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A slow start for Yucatán’s 10-year plan for cleaner air

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Seen in February, the Core Committee of ProAire Yucatán includes Seduma’s Eduardo Adolfo Batllori Sampedro and Semarnat’s Ana Patricia Martínez Bolívar. Photo: Courtesy

Mérida, Yucatán — A comprehensive clean-air program that was signed into effect in February has gone nowhere.

The director of the Sustainable Development Unit of the City of Mérida, Sayda Rodríguez Gómez, said that strategies to guide the Management Program to Improve Air Quality (ProAire) have not yet been developed, despite the fact that its committee was installed three months ago.

The ProAire program gives the state access to federal funding sources to pay for a 10-year effort aimed at reducing the release of particles into the atmosphere.

The city joined the program, contributing a year’s worth of air-quality information to the Secretariat of Urban Development and Environment (Seduma) and the Environment and Natural Resources (Semarnat).

But she admitted that no specific strategies have been developed to improve air quality in the city.

Mobilizing the Pro Aire program — which worked wonders in Mexico City — requires all three levels of government, as well as private-sector players, to cooperate.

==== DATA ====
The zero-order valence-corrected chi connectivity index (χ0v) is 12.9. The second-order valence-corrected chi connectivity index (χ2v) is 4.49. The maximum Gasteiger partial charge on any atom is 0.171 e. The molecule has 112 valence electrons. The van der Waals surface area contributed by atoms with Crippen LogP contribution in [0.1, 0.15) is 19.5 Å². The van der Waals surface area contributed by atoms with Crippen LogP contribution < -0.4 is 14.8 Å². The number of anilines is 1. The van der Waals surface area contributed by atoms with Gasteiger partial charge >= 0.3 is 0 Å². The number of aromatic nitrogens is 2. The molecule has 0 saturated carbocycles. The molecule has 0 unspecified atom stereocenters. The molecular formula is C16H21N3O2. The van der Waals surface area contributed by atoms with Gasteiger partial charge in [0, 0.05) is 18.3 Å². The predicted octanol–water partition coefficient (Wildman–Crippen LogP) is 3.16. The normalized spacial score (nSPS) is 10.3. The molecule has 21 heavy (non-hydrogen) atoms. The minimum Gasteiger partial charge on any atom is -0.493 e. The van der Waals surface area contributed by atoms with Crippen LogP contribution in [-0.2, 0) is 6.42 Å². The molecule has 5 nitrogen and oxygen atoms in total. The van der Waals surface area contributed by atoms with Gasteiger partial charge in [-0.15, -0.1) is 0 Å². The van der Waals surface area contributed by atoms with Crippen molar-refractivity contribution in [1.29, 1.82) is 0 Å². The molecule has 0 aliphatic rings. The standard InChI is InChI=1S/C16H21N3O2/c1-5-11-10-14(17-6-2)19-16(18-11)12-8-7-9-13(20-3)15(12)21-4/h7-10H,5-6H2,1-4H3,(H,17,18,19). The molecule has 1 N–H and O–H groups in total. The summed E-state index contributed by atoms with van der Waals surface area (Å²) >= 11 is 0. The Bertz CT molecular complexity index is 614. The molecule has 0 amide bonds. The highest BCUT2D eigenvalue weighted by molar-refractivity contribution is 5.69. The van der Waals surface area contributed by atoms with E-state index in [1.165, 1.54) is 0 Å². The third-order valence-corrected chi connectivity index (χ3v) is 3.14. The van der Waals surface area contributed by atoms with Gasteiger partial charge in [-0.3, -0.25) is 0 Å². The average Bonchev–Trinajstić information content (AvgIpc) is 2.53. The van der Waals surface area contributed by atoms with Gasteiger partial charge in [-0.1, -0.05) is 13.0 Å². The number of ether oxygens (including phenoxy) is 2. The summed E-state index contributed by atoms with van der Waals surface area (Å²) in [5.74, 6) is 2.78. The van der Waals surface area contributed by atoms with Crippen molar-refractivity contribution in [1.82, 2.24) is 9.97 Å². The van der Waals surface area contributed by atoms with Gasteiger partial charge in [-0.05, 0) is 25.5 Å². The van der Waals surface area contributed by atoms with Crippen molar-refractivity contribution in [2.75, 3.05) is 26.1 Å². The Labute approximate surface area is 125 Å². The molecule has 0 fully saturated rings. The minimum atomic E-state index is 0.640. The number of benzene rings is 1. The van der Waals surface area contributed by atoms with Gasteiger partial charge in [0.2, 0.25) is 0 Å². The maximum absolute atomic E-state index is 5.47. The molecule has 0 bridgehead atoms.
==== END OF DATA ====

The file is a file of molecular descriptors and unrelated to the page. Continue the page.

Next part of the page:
In Mérida, 69 percent of all greenhouse gas emissions are attributed to the public transportation sector, which must commit to the effort.

“It is a challenge because it involves many processes and actors who have different interests. It is a matter of looking for alternatives that are not costly so that it can be viable for all sectors,” Rodríguez Gómez said.

At the same time, Rodríguez Gómez mentioned that the urgent issues to be addressed in terms of air quality will be defined by the state authorities, although he indicated that the priority is to generate working groups to develop action strategies.

She stressed that the processes to implement these measures take time, but efforts will be made to make them happen as quickly as possible. She added that the important thing is that the plan has a scientific basis.

The director could not confirm if Pro Aire strategies will be carried out before the current administration ends in September.

On the other hand, the city is installing sensors to monitor the air in the first frame of the Centro Histórico as part of the “Smart City” pilot project.

The “Smart City” program employs information and communication technologies to enhance the quality, performance and interactivity of urban services to reduce costs and save energy.

“Whether a city is looking to reduce energy usage, ease traffic and parking, or boost public transportation ridership and revenues, the program will help cities with solutions,” Cisco management explained in a press release.

Source: Desde el Balcón

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